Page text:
Drug administration in relation to meals in an institutional setting
Pharmaceutical companies provide explicit instructions about drug dosage, when the drugs should be administered, whether or not to take them with food, and which foods to avoid. In institutional settings, the instructions regarding timing and meals are often ignored, leading to potentially serious consequences due to variations in bioavailability, the amount of the drug that is absorbed. Too much can lead to toxicity, while too little may delay or prevent the drug from having an effect. Seventy-five patients in each of two long-term care settings, and a total of 33 patients in two short-term care settings were studied to find out if manufacturers' instructions were followed when drugs were administered. Five cardiovascular drugs with specific recommendations about timing were included. In spite of a good deal of information regarding the timing of these five drugs relative to meals, this was not incorporated in the drug schedules. The physician order for frequency was used to select times of administration from the standard hospital policy. Only one physician order specified the relationship to meals, and this patient received the medication correctly. Only 15 percent of the patients received all their doses in a manner that ensured greatest bioavailability. Another 15 percent received their medication in doses that would lead to the lowest bioavailability. The rest, 70 percent, received drug doses in an inconsistent pattern. Health care personnel are not following the recommendations in the literature regarding timing relative to meals, and this may have serious consequences for the patient in terms of complications and resulting increased cost of medical care. Either the patient's usual drug-meal schedule should be maintained, or if timing is manipulated, the patient's response should be carefully monitored. Hospital personnel must be educated so that they understand the importance of the drug-meal relationship and the maintenance of an appropriate schedule. (Consumer Summary produced by Reliance Medical Information, Inc.)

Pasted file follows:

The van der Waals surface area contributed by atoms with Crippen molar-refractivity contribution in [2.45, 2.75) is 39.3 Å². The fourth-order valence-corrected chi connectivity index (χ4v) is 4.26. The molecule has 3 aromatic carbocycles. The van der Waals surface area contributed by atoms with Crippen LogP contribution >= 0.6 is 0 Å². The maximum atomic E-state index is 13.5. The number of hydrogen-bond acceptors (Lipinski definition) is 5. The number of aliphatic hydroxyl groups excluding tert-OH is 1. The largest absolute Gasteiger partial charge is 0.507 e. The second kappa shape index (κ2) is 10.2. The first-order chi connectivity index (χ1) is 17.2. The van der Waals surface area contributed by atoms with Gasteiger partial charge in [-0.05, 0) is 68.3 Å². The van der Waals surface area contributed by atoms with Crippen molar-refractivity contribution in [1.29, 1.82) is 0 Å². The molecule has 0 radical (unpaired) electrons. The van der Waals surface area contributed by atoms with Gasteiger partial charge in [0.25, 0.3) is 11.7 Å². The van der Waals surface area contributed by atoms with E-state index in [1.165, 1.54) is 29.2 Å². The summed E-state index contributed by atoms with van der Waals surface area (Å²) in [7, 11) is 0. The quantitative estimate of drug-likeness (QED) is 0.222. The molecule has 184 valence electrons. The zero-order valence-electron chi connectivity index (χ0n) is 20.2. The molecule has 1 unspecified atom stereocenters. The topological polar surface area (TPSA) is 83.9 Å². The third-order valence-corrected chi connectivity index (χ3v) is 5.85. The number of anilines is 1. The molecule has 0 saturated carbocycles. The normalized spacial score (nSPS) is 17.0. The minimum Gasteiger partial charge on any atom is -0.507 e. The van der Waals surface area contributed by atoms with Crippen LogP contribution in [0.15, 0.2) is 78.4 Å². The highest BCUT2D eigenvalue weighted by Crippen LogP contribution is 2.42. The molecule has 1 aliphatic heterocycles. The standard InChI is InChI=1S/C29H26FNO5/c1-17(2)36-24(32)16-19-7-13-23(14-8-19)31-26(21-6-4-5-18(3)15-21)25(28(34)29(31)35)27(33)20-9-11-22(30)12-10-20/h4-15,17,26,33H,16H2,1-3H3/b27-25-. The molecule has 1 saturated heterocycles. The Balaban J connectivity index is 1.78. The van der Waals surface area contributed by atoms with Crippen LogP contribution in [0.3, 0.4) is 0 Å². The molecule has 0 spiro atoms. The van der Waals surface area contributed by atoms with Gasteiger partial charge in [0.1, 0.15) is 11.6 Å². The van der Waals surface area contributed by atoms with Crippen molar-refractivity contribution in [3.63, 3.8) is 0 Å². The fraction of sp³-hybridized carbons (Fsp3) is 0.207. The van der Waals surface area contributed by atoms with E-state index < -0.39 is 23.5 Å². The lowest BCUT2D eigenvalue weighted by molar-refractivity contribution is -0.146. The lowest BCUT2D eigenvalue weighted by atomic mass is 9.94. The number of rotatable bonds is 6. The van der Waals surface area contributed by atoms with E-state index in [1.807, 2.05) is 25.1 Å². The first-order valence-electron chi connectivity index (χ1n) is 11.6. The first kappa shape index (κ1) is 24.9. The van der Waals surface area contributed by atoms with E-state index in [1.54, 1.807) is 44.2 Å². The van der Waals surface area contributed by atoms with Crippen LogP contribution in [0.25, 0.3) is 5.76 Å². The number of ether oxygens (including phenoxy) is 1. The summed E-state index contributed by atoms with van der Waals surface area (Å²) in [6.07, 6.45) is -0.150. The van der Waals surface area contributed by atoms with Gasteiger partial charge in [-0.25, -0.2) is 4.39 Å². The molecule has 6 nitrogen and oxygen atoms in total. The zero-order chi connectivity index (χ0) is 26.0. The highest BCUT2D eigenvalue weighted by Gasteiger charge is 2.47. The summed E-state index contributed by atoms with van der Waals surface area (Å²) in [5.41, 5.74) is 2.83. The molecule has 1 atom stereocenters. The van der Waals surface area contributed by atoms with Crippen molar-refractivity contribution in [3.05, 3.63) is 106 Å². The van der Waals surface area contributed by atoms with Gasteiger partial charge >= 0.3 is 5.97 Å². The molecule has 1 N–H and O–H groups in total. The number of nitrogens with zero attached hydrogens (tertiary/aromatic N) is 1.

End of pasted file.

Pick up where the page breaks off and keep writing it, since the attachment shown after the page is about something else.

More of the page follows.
Publication Name: Heart and Lung
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Publication Name: Nursing Times
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